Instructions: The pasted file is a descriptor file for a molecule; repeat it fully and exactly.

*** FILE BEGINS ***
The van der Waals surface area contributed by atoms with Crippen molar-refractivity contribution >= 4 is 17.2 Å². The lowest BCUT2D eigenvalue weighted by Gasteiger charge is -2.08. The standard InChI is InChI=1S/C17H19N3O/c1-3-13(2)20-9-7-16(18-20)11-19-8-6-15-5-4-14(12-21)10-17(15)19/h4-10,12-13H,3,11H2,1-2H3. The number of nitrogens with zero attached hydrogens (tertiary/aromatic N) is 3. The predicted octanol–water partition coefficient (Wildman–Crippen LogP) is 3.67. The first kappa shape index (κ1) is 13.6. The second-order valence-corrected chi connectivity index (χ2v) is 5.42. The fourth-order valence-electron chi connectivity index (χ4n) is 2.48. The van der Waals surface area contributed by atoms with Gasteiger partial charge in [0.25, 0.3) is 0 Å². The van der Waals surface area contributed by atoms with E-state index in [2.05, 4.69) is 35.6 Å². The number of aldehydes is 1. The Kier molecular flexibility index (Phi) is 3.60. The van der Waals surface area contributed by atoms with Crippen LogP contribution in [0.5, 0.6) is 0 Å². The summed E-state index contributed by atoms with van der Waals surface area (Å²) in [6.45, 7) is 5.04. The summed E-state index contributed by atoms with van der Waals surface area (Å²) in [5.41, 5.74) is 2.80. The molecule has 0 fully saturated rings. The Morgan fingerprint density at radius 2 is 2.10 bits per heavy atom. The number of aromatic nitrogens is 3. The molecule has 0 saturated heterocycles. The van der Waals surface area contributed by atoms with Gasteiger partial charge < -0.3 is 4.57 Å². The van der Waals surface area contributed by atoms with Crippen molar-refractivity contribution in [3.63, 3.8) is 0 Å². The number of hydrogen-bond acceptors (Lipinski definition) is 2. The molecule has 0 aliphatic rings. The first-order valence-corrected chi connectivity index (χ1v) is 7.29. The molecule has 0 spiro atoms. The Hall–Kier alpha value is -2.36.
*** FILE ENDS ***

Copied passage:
The van der Waals surface area contributed by atoms with Crippen molar-refractivity contribution >= 4 is 17.2 Å². The lowest BCUT2D eigenvalue weighted by Gasteiger charge is -2.08. The standard InChI is InChI=1S/C17H19N3O/c1-3-13(2)20-9-7-16(18-20)11-19-8-6-15-5-4-14(12-21)10-17(15)19/h4-10,12-13H,3,11H2,1-2H3. The number of nitrogens with zero attached hydrogens (tertiary/aromatic N) is 3. The predicted octanol–water partition coefficient (Wildman–Crippen LogP) is 3.67. The first kappa shape index (κ1) is 13.6. The second-order valence-corrected chi connectivity index (χ2v) is 5.42. The fourth-order valence-electron chi connectivity index (χ4n) is 2.48. The van der Waals surface area contributed by atoms with Gasteiger partial charge in [0.25, 0.3) is 0 Å². The van der Waals surface area contributed by atoms with E-state index in [2.05, 4.69) is 35.6 Å². The number of aldehydes is 1. The Kier molecular flexibility index (Phi) is 3.60. The van der Waals surface area contributed by atoms with Crippen LogP contribution in [0.5, 0.6) is 0 Å². The summed E-state index contributed by atoms with van der Waals surface area (Å²) in [6.45, 7) is 5.04. The summed E-state index contributed by atoms with van der Waals surface area (Å²) in [5.41, 5.74) is 2.80. The molecule has 0 fully saturated rings. The Morgan fingerprint density at radius 2 is 2.10 bits per heavy atom. The number of aromatic nitrogens is 3. The molecule has 0 saturated heterocycles. The van der Waals surface area contributed by atoms with Gasteiger partial charge < -0.3 is 4.57 Å². The van der Waals surface area contributed by atoms with Crippen molar-refractivity contribution in [3.63, 3.8) is 0 Å². The number of hydrogen-bond acceptors (Lipinski definition) is 2. The molecule has 0 aliphatic rings. The first-order valence-corrected chi connectivity index (χ1v) is 7.29. The molecule has 0 spiro atoms. The Hall–Kier alpha value is -2.36.